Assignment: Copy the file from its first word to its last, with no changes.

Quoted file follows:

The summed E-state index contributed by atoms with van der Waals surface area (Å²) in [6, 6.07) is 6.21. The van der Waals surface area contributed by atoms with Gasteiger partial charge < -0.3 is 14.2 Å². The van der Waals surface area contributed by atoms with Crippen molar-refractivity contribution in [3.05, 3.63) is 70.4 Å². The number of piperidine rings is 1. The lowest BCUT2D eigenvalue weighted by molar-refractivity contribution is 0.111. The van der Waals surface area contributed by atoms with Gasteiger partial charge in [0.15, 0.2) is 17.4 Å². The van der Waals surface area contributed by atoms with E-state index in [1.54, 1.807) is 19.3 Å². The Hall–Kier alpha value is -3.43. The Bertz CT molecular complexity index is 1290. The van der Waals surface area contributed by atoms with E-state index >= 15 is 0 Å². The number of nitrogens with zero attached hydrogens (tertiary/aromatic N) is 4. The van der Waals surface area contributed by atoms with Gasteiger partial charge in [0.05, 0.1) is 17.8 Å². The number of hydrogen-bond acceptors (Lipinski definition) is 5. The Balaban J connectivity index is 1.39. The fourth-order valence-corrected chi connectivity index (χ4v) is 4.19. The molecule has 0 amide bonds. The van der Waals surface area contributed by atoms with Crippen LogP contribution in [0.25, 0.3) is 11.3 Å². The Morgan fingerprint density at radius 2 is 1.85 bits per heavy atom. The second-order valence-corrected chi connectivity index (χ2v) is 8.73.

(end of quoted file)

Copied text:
The summed E-state index contributed by atoms with van der Waals surface area (Å²) in [6, 6.07) is 6.21. The van der Waals surface area contributed by atoms with Gasteiger partial charge < -0.3 is 14.2 Å². The van der Waals surface area contributed by atoms with Crippen molar-refractivity contribution in [3.05, 3.63) is 70.4 Å². The number of piperidine rings is 1. The lowest BCUT2D eigenvalue weighted by molar-refractivity contribution is 0.111. The van der Waals surface area contributed by atoms with Gasteiger partial charge in [0.15, 0.2) is 17.4 Å². The van der Waals surface area contributed by atoms with E-state index in [1.54, 1.807) is 19.3 Å². The Hall–Kier alpha value is -3.43. The Bertz CT molecular complexity index is 1290. The van der Waals surface area contributed by atoms with E-state index >= 15 is 0 Å². The number of nitrogens with zero attached hydrogens (tertiary/aromatic N) is 4. The van der Waals surface area contributed by atoms with Gasteiger partial charge in [0.05, 0.1) is 17.8 Å². The number of hydrogen-bond acceptors (Lipinski definition) is 5. The Balaban J connectivity index is 1.39. The fourth-order valence-corrected chi connectivity index (χ4v) is 4.19. The molecule has 0 amide bonds. The van der Waals surface area contributed by atoms with Crippen LogP contribution in [0.25, 0.3) is 11.3 Å². The Morgan fingerprint density at radius 2 is 1.85 bits per heavy atom. The second-order valence-corrected chi connectivity index (χ2v) is 8.73.